Who are we?

In this blog, there will be a variety of material: thoughts on Bible books, book reviews, historical characters, aspects of Scottish church history and other things.

Thursday, 12 December 2013

Sanctification (Philippians 1:6)

Paul defines sanctification as a ‘good work’. We can think about it in three ways: commencement, continuation and completion. Today, we will focus on how sanctification begins.

In what ways is sanctification a good work at its beginning? Many things happen to a person when he believes and usually he only appreciates most of them when he looks back from a position of understanding, when he has matured in biblical knowledge and experience.

One way in which the work was good at its beginning is that it was life-giving. The individual was dead in trespasses and sins, but the Holy Spirit planted new life in his heart and he became alive. He breathed a new atmosphere, lived in a new world, and discovered he was a new man. The law of God is now written on his heart and mind, and he desires to obey the Lord out of love.

A second way in which it was good at its beginning is that it was liberating. Up till then, he had existed under the power of sin, controlled by the devil. He was in chains, a prisoner and a slave. But the Holy Spirit, in setting him apart to God, liberated him from spiritual slavery.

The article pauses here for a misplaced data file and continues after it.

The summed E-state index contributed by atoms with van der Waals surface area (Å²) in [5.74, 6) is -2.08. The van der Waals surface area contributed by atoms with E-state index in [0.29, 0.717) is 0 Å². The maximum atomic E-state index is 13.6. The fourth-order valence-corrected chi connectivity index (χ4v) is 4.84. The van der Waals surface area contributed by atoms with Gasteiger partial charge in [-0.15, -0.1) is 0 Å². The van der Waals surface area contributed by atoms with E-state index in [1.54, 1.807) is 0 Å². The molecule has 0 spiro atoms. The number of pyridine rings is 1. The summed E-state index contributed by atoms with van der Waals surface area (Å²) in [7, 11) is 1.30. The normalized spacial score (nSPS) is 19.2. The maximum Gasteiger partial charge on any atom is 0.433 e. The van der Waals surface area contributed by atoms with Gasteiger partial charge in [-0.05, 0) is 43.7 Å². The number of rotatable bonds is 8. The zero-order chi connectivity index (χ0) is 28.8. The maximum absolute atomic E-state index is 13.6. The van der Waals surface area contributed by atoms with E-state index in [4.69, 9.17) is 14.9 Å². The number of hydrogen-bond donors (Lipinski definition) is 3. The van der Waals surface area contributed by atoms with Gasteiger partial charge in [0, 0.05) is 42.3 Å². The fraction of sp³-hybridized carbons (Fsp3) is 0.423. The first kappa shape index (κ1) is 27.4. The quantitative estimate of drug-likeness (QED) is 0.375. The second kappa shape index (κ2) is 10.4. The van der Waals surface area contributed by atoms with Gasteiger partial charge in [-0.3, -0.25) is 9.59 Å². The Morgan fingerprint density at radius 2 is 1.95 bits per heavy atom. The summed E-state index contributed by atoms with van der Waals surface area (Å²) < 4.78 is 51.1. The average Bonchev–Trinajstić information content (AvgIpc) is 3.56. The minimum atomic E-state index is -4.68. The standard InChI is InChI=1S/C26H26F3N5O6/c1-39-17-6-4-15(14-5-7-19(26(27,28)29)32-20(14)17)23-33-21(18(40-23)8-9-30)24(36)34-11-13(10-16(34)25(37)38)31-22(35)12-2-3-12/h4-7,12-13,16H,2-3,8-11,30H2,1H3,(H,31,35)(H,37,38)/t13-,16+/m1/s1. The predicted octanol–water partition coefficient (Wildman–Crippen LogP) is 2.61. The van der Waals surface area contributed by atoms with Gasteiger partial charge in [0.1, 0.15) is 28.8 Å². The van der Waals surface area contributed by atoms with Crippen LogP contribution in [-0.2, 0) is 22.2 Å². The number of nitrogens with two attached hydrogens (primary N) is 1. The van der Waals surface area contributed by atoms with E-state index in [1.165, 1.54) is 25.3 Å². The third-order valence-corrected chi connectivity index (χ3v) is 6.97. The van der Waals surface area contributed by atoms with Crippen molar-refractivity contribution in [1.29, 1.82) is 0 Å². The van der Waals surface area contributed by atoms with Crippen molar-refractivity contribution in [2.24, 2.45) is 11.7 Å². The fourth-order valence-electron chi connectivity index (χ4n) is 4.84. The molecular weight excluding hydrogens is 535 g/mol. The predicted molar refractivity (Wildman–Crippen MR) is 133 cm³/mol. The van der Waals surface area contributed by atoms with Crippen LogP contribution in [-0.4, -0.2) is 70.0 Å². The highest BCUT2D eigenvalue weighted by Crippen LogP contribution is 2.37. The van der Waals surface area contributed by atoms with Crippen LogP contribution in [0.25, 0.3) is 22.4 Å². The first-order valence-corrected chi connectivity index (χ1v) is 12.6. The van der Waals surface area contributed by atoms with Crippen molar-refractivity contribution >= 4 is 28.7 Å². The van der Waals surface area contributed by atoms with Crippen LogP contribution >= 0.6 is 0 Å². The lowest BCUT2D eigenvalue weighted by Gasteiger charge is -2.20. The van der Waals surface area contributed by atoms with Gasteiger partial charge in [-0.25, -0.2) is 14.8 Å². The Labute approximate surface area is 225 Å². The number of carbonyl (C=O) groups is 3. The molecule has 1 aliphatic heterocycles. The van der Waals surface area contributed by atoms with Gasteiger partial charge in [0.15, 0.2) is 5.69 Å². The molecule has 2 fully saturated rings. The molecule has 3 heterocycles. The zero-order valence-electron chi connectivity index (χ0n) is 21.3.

Believers often find this to be a difficult concept to grasp because they judge their state by their experience and then search the Bible for similar experiences. It is better, and a sign of spiritual maturity, to read their experience in light of the Bible rather than read the Bible in light of their experience. Paul says that, as far as believers are concerned, ‘sin shall not have dominion over you’ (Rom 6:14). This does not mean that sin will not bother them. But it is no longer their master.

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